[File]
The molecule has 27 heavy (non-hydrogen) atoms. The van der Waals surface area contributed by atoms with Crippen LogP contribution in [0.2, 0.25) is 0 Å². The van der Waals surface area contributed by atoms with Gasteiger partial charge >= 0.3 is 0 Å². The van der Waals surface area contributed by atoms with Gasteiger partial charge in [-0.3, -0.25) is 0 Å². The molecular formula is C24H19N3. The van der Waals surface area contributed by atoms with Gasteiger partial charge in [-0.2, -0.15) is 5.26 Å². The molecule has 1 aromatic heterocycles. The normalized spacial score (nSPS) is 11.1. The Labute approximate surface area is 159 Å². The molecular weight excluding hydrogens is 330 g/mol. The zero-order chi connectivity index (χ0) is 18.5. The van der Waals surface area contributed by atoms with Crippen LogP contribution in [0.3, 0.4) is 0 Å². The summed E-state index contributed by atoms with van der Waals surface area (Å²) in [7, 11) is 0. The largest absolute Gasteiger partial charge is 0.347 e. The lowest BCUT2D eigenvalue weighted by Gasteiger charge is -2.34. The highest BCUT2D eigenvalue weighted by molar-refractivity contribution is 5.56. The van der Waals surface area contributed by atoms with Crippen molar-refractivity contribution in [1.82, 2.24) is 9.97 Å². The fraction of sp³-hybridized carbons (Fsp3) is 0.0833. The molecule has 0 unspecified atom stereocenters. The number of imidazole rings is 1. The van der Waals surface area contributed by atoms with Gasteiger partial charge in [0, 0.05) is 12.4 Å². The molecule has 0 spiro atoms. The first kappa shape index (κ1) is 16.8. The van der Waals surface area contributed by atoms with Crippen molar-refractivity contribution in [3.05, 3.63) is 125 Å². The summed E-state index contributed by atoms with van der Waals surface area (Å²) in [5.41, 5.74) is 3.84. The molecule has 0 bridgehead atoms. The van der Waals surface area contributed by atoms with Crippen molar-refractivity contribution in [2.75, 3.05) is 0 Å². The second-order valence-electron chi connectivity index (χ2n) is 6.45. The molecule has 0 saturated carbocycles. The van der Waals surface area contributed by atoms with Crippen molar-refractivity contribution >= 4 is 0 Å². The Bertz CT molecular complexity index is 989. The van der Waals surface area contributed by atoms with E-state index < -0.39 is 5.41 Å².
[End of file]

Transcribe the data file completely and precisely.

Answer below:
The molecule has 27 heavy (non-hydrogen) atoms. The van der Waals surface area contributed by atoms with Crippen LogP contribution in [0.2, 0.25) is 0 Å². The van der Waals surface area contributed by atoms with Gasteiger partial charge >= 0.3 is 0 Å². The van der Waals surface area contributed by atoms with Gasteiger partial charge in [-0.3, -0.25) is 0 Å². The molecular formula is C24H19N3. The van der Waals surface area contributed by atoms with Gasteiger partial charge in [-0.2, -0.15) is 5.26 Å². The molecule has 1 aromatic heterocycles. The normalized spacial score (nSPS) is 11.1. The Labute approximate surface area is 159 Å². The molecular weight excluding hydrogens is 330 g/mol. The zero-order chi connectivity index (χ0) is 18.5. The van der Waals surface area contributed by atoms with Crippen LogP contribution in [0.3, 0.4) is 0 Å². The summed E-state index contributed by atoms with van der Waals surface area (Å²) in [7, 11) is 0. The largest absolute Gasteiger partial charge is 0.347 e. The lowest BCUT2D eigenvalue weighted by Gasteiger charge is -2.34. The highest BCUT2D eigenvalue weighted by molar-refractivity contribution is 5.56. The van der Waals surface area contributed by atoms with Crippen molar-refractivity contribution in [1.82, 2.24) is 9.97 Å². The fraction of sp³-hybridized carbons (Fsp3) is 0.0833. The molecule has 0 unspecified atom stereocenters. The number of imidazole rings is 1. The van der Waals surface area contributed by atoms with Gasteiger partial charge in [0, 0.05) is 12.4 Å². The molecule has 0 spiro atoms. The first kappa shape index (κ1) is 16.8. The van der Waals surface area contributed by atoms with Crippen molar-refractivity contribution in [3.05, 3.63) is 125 Å². The summed E-state index contributed by atoms with van der Waals surface area (Å²) in [5.41, 5.74) is 3.84. The molecule has 0 bridgehead atoms. The van der Waals surface area contributed by atoms with Crippen molar-refractivity contribution in [2.75, 3.05) is 0 Å². The second-order valence-electron chi connectivity index (χ2n) is 6.45. The molecule has 0 saturated carbocycles. The van der Waals surface area contributed by atoms with Crippen molar-refractivity contribution >= 4 is 0 Å². The Bertz CT molecular complexity index is 989. The van der Waals surface area contributed by atoms with E-state index < -0.39 is 5.41 Å².